I just recently bought the four disc DVD set of Blade Runner The Final Cut with the Original Theatrical release, etc. and bought the 25th Anniversary Soundtrack trilogy, which I’m listening to as I write this, so I’m in a cyber-punky, Blade Runner-ish mood, ready to expound on the single greatest film of all time.
Blade Runner came out in that magical summer of 1982, the first year I started paying attention to summer movies and their box office, and while I was obsessed with all things Star Trek II, something about the Blade Runner poster and trailers had me intrigued, it looked like a heck of a show. But the problem was, it was rated R, so I felt a little betrayed by Harrison Ford. His name was above the title, he was a star now–to my 12-year old nerd mind, that meant it was going to his head. Flush with success after Raiders, he was flaunting it in a film with sex and violence. I’d even read somewhere that he was considering NOT being in the third Star Wars film.
But everything about the trailer seemed great: the flying cars, the retro-future, the sound design, the Ink Spots singing “If I Didn’t Care. ” Sean Young with the 40’s shoulder pads and hair-do. The advertising alone had an exciting allure of greatness. Even if Harrison Ford had sold out, this looked like the film to do it with.
Then, strangely, the film flopped. After Star Trek II cranked my interest in movies up to ‘nerd level,’ I was now starting to read and listen to reviews. All the critics said Blade Runner was cold and cynical. The few people in my small town who’d seen it said it was really bad. And so part of me thought, “Good, Harrison Ford’s been slapped down a notch, he’ll be back for Revenge of The Jedi.”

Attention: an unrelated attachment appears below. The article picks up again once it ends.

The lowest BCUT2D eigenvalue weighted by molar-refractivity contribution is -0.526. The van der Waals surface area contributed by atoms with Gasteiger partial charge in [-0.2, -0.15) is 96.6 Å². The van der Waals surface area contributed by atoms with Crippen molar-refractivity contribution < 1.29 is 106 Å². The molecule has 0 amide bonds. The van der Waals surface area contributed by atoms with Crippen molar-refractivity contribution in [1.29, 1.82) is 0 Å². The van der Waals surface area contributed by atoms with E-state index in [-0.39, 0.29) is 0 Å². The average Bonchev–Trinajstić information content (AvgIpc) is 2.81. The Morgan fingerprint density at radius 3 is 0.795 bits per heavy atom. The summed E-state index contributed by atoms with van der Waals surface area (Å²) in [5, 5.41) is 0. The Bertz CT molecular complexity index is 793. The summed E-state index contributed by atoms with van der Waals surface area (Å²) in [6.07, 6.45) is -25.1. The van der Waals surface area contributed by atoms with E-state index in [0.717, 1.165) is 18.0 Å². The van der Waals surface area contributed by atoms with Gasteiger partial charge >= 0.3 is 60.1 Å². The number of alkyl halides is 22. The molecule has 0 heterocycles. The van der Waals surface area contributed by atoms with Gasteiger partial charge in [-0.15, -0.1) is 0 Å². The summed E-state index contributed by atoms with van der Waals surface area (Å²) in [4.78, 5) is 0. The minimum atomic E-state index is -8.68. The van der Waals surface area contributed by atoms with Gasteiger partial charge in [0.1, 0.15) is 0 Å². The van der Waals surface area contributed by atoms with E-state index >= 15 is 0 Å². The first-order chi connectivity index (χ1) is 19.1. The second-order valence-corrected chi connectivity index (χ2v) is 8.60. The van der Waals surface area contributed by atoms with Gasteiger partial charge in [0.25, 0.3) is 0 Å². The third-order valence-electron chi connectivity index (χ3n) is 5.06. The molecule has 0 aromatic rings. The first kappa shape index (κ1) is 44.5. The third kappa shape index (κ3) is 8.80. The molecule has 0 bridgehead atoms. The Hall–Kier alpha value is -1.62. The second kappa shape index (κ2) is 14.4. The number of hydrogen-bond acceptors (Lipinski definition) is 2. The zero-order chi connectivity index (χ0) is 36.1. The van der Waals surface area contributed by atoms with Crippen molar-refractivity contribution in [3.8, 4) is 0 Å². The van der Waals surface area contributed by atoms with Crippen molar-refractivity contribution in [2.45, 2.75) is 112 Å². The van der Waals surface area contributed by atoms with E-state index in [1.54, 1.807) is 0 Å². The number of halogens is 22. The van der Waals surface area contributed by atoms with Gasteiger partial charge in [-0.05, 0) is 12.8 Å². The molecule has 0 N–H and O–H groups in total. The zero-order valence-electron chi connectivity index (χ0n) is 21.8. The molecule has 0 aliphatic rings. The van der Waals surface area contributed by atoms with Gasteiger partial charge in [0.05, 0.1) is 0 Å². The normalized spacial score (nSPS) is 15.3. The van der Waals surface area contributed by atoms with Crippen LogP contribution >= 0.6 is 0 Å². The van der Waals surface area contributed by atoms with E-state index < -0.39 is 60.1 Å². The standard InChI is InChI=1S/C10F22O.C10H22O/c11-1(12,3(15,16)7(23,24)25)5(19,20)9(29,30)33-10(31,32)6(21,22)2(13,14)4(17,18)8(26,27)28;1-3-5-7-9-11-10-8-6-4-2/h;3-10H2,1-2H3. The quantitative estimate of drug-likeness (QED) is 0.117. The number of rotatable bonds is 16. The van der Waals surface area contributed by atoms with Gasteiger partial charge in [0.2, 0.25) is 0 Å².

So the summer ended and school started and I wasn’t thinking about the film. Except, since I lived in a small town with a movie theater that only played movies for one weekend and got their films on the 2nd run, it came to my town in early October. The movie theater had just changed hands from Mormon owners, so it was rare that R-rated movies even played in the town. Here was my chance to see it. I begged my mother, but she was iffy due to the rating. But, in a move that will have me forever respecting my mother and her morals, she went to see it first to see how bad it was. And since my mother is an avid movie lover with a good deal of sophistication, she came back from the show all raves, giving me the go-ahead to see it and saying it was a very Pro-Life movie. At the time, I couldn’t care less about that aspect, I just wanted at them special effects.
So my brother and I were there on the following Saturday night. And the moment the opening titles slammed onto the screen with the eery Vangelis score (more on that later) and the slow, rumbling sound effects, fading in to the opening shot, I was stunned, transported to another dimension. I still get chills just thinking about it. Douglas Trumbull and David Dwyer’s work still blows my min. They all created a heavy, stifling, depressing world, and I was fascinated. And could swear the film lasted four minutes. I still think of the scene of Roy meeting JF Sebastian as the very beginning of the movie, though it’s actually the middle.
Very few films have done that in my life. In fact, I can name them all: Rocky III, Blade Runner, Star Trek III and Back To The Future II. These are the four films that when I first saw them, I wished they would never end because I was so invested in every aspect of the film, the whole experience. Only Blade Runner held up to repeated viewings and stands as a classic. (Though some day I’ll riff on what an under-appreciated gem, Back To the Future II was.)